Text, photos, and website
Copyright Nick Pfannenstiel (303) 725-5439
are back from AirVenture and what an experience it was! We took multiple
deposits and had an overwhelming response from our fan base. Thank you so
much to all who came to show support for the project. We look forward to
providing each of you with the best value we can cram into a kit!
It's structurally complete! Well, aside from the wingtip leading edges, but
close enough to celebrate with an update. The rest of the pre-bent leading edge
was simply wrapped by hand. It took a piece of wood and help from an employee to
get it started, but it was smooth sailing once a few clecos were in.
that we're on to the systems and the remainder of the covering, I'm hoping the
pace picks up a bit. We're scheduled to be flying in late April/early
As it is, the plane weighs 376 lbs, including the controls, fuel
tank, seat belts, upholstery, instruments, etc. This is putting us on track to
meet the weight goal of 745 lbs empty.
For those who haven't seen, we've
also gone through some numbers to fine-tune the gross weight. After a few
adjustments, the gros weight for sport pilots will be 1260 lbs and the gross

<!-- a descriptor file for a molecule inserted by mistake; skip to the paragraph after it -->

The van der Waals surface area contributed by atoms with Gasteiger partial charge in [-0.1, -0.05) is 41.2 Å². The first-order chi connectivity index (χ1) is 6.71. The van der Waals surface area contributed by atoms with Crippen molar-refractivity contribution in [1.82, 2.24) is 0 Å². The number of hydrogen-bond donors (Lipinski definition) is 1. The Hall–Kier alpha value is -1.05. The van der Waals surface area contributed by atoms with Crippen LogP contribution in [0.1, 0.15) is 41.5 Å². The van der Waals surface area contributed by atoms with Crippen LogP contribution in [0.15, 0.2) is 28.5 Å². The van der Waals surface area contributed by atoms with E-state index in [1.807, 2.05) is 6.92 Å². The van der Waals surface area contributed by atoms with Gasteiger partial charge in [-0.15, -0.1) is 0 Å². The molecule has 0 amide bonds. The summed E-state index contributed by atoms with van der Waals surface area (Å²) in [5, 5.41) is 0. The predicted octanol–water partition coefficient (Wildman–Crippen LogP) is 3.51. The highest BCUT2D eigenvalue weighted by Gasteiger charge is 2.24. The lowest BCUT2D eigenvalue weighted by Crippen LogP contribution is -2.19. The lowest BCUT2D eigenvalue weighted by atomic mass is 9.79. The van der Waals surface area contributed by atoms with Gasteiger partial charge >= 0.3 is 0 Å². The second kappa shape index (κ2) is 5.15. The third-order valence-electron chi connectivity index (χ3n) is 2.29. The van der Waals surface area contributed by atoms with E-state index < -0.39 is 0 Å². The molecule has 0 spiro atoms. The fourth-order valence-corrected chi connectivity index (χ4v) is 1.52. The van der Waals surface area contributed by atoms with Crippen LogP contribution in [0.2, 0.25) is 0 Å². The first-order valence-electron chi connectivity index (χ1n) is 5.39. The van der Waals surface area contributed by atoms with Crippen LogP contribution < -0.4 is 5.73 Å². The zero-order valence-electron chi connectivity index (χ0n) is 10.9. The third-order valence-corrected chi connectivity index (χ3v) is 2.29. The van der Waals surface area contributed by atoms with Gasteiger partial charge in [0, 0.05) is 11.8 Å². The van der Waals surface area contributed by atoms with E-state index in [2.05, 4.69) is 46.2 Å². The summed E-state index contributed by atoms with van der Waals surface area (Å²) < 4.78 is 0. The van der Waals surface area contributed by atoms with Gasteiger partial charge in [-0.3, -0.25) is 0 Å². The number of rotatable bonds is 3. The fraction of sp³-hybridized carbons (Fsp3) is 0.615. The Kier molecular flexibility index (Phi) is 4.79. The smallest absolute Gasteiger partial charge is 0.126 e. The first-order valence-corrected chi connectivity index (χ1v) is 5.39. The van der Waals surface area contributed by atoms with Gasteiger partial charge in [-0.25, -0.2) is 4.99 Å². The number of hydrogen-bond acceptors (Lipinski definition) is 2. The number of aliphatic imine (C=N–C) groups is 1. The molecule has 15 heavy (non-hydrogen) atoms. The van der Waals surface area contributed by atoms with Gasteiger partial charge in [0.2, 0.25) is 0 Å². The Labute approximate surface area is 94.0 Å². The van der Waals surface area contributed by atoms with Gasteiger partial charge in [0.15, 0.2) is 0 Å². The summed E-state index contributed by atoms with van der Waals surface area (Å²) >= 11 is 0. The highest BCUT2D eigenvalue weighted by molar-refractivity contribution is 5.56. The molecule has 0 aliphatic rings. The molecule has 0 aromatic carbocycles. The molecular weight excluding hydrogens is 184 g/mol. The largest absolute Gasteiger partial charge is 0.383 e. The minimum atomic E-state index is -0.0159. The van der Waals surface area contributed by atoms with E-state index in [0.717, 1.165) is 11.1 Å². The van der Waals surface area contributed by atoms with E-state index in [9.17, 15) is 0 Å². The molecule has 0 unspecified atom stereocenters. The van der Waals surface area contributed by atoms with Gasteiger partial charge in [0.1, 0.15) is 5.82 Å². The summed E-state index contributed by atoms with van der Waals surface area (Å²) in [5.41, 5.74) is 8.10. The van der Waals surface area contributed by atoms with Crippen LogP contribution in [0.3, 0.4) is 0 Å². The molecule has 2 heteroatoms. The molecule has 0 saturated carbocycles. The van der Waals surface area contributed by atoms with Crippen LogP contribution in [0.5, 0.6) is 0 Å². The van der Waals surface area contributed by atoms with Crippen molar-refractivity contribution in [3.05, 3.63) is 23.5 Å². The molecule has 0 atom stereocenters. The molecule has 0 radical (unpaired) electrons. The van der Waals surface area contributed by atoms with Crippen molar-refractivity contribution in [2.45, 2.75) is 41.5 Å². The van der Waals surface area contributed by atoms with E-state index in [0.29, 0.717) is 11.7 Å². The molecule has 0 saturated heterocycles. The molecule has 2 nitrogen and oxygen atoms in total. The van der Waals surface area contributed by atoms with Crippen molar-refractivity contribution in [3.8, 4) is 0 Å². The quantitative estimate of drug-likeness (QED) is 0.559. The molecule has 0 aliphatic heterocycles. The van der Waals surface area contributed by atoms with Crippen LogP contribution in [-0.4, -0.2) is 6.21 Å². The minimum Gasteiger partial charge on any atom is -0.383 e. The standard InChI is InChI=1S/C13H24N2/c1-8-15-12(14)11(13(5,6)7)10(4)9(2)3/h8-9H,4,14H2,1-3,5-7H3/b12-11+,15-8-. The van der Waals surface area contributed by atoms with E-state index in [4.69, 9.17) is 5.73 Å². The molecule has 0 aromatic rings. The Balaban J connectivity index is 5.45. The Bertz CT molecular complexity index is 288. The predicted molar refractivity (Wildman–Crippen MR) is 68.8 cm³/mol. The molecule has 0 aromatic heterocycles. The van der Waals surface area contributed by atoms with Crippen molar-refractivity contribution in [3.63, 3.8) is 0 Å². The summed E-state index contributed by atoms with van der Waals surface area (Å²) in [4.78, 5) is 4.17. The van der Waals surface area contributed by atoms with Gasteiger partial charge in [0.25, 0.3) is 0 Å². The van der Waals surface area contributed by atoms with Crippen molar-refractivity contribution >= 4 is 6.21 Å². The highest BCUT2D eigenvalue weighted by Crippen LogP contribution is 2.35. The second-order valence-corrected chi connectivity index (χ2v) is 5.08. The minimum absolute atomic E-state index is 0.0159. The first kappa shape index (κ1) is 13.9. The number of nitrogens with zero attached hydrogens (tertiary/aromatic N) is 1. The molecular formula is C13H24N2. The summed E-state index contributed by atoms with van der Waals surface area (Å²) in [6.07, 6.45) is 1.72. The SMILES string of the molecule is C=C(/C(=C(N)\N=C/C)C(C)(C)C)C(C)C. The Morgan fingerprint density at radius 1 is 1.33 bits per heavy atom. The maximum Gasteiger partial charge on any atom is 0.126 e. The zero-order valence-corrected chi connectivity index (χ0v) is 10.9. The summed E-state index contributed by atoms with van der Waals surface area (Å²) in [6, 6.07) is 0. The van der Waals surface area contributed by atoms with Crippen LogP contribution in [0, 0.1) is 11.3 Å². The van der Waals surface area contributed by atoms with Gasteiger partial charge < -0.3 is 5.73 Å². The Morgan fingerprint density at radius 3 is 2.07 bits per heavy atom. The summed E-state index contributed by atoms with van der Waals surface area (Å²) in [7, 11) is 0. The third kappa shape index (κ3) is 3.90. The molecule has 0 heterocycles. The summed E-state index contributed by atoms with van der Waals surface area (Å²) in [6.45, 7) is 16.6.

weight for private pilots will be up to 1320 lbs. The 1260 sport pilot
gross is based on stall speed requirements. This number is subject to
change after the test flights.
What a crazy few weeks it has been. Iíve gotten the ELT installed, drilled
holes for various antennas (hidden as well as possible), built and installed the
lower rudder hinge V, got all controls hooked up and adjusted, and installed the
brake cylinders and rear pedals. A lot of small stuff got done, but two things
really stand out for this update: the nose bowl buck and the new
Yes, you read that right. A new tailwheel. During Oshkosh
2018, there was a lot of talk about tailwheels. As a response, we changed the
tailwheel to a more modern steerable-castoring unit. This unit offers easier
maintenance and replacement, but more importantly, it is what people know.
Listening to our customer base is our #1 priority as we finalize the kit for
manufacturing this coming summer.
Now letís get to this nosebowl buck.
While our plane will accept the Rotax 912 engines, we are designing it
specifically for the direct drive D-Motor LF-39 of 125 horsepower. Modern engine
choices were a huge driving force in deciding on 95% scale for the replica. You
can read more about that on our FAQ page. The original Ryan ST has a narrow
cowling to house its rare-as-henís-teeth Menasco engine. This presents a
challenge, as most modern engines are horizontally-opposed.
Enter our CAD
Consultant, Glenn Gordon. Glenn, a master at his craft, was tasked with stuffing
the D-Motor LF-39 into a cowl that was originally meant for an Inline-4. After
countless hours of work and with the help of a CAD model from D-Motor, Glenn was
able to fine-tune the cowl for a perfect fit, fooling the eye where required to
maintain an authentic Ryan ST look.
The result of his work is shown here
in the CNC cut nose-bowl buck. I added a few hand-cut parts for locating the
inlet holes. This form is currently at the metal shop to see what they can do
with it. Weíll have updates on that in a future post.